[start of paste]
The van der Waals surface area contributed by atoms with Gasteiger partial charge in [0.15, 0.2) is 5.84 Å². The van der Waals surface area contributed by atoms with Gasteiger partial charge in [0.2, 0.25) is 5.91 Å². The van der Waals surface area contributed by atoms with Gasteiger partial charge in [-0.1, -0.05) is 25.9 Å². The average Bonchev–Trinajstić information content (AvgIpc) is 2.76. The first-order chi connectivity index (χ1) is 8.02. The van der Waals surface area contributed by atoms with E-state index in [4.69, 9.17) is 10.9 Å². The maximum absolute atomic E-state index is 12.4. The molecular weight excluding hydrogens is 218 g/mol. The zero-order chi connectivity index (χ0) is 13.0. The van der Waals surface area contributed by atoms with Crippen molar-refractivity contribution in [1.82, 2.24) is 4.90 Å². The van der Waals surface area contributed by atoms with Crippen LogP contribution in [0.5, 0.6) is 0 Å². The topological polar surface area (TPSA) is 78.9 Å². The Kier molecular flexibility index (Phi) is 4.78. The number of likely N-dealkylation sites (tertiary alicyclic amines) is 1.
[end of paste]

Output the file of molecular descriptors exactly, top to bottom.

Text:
The van der Waals surface area contributed by atoms with Gasteiger partial charge in [0.15, 0.2) is 5.84 Å². The van der Waals surface area contributed by atoms with Gasteiger partial charge in [0.2, 0.25) is 5.91 Å². The van der Waals surface area contributed by atoms with Gasteiger partial charge in [-0.1, -0.05) is 25.9 Å². The average Bonchev–Trinajstić information content (AvgIpc) is 2.76. The first-order chi connectivity index (χ1) is 8.02. The van der Waals surface area contributed by atoms with E-state index in [4.69, 9.17) is 10.9 Å². The maximum absolute atomic E-state index is 12.4. The molecular weight excluding hydrogens is 218 g/mol. The zero-order chi connectivity index (χ0) is 13.0. The van der Waals surface area contributed by atoms with Crippen molar-refractivity contribution in [1.82, 2.24) is 4.90 Å². The van der Waals surface area contributed by atoms with Crippen LogP contribution in [0.5, 0.6) is 0 Å². The topological polar surface area (TPSA) is 78.9 Å². The Kier molecular flexibility index (Phi) is 4.78. The number of likely N-dealkylation sites (tertiary alicyclic amines) is 1.